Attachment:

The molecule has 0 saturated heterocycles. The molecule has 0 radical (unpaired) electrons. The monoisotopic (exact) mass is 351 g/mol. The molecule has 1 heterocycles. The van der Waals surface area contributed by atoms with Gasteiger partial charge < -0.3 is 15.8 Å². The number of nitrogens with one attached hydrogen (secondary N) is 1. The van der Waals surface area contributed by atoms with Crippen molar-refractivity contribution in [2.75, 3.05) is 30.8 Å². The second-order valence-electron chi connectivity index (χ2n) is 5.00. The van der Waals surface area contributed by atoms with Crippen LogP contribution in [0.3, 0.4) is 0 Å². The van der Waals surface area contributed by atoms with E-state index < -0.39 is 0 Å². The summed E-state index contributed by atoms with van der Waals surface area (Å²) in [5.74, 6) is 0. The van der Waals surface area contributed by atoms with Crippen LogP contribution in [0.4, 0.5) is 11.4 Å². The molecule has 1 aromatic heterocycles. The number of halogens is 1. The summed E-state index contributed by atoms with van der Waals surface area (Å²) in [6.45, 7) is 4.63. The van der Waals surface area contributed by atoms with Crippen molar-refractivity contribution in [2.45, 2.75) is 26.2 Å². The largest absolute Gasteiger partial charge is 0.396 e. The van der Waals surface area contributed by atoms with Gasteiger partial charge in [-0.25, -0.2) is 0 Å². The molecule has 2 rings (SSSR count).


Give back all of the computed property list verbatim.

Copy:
The molecule has 0 saturated heterocycles. The molecule has 0 radical (unpaired) electrons. The monoisotopic (exact) mass is 351 g/mol. The molecule has 1 heterocycles. The van der Waals surface area contributed by atoms with Gasteiger partial charge < -0.3 is 15.8 Å². The number of nitrogens with one attached hydrogen (secondary N) is 1. The van der Waals surface area contributed by atoms with Crippen molar-refractivity contribution in [2.75, 3.05) is 30.8 Å². The second-order valence-electron chi connectivity index (χ2n) is 5.00. The van der Waals surface area contributed by atoms with Crippen LogP contribution in [0.3, 0.4) is 0 Å². The van der Waals surface area contributed by atoms with E-state index < -0.39 is 0 Å². The summed E-state index contributed by atoms with van der Waals surface area (Å²) in [5.74, 6) is 0. The van der Waals surface area contributed by atoms with Crippen LogP contribution in [0.4, 0.5) is 11.4 Å². The molecule has 1 aromatic heterocycles. The number of halogens is 1. The summed E-state index contributed by atoms with van der Waals surface area (Å²) in [6.45, 7) is 4.63. The van der Waals surface area contributed by atoms with Crippen molar-refractivity contribution in [2.45, 2.75) is 26.2 Å². The largest absolute Gasteiger partial charge is 0.396 e. The van der Waals surface area contributed by atoms with Gasteiger partial charge in [-0.25, -0.2) is 0 Å². The molecule has 2 rings (SSSR count).